A lot of sports logos use this effect, where shapes are outlined twice by different colors:

  1. Black outline, orange outline
  2. White outline, blue outline
  3. Blue outline, white outline

enter image description here

But when I try to outline a shape in illustrator, it encroaches on that shape:

(See top image in screenshot)

What I've been doing is copying the shape, changing the color of the copy, and placing it behind the original. Then I try and and measure out both sides to make sure that there is even space and good symmetry when I resize the copy:

enter image description here

Is there a faster / more efficient way of doing this? Is there a way to outline the shape without the outline entering the shape and cutting off the color? Thank you.

  • So I am looking at this and left wondering if you have ever heard of offset? And then my next thinking is have you heard of effects? Could you enlighten me on this for my personal interest. Seems to me this has been answered but I am unable to find a exact match. But this post is close, but using transform instead of offset.
    – joojaa
    Sep 15, 2016 at 21:04
  • I just learned about offset after posting, since this link showed up as related, but I had not yet heard of transform. Both links are helpful and answer my question. Thanks! Sep 15, 2016 at 21:13

2 Answers 2


You can add multiple strokes to a single object with the Appearance panel (Window → Appearance). You can also use the Appearance panel on whole groups or layers. You can also apply effects to specific strokes or fills.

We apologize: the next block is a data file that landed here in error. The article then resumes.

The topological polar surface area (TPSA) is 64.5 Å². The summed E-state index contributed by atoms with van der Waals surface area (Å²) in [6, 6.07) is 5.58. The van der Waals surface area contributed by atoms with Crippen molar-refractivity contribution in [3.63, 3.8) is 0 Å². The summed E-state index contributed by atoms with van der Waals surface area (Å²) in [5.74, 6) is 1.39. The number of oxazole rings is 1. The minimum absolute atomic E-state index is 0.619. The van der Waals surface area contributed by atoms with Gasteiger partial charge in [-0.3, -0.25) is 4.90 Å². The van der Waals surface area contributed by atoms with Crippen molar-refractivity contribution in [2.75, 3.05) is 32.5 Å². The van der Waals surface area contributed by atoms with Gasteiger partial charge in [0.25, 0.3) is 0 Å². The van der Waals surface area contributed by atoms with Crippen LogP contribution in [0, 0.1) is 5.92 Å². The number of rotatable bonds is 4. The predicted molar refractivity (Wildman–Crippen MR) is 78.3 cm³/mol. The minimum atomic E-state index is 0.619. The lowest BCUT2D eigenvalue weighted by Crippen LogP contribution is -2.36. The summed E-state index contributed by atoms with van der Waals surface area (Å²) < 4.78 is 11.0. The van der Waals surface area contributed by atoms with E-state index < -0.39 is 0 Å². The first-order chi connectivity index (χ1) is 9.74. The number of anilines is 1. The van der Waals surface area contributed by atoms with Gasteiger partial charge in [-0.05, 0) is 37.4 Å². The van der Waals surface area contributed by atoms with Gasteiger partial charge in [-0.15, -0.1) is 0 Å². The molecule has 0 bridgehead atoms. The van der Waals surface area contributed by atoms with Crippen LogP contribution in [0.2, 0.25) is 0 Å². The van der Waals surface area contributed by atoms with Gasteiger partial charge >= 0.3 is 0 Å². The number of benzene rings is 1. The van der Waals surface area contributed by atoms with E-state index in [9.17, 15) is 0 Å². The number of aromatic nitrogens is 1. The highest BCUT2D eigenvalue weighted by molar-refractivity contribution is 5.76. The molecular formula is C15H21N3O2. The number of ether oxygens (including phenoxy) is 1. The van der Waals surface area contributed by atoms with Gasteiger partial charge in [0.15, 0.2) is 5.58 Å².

You can see this example is a single live text object and a single ellipse. Using the Appearance panel I added 2 strokes to the text and 3 strokes to a group containing the text and the ellipse. I also added a Transform effect to one of the strokes on the text.

Appearance Panel Strokes

Keep in mind that the order of appearance attributes matters, so in this example I had to drag "Contents" (which contains everything in the group) above the strokes, otherwise the strokes would be drawn on top of the groups contents.


The easiest way to do this is duplication of the object, as many times as you need. Top copies have the lesser (thinner) outlines, lower ones have the thicker outlines.

Your Answer

By clicking “Post Your Answer”, you agree to our terms of service and acknowledge you have read our privacy policy.

Not the answer you're looking for? Browse other questions tagged or ask your own question.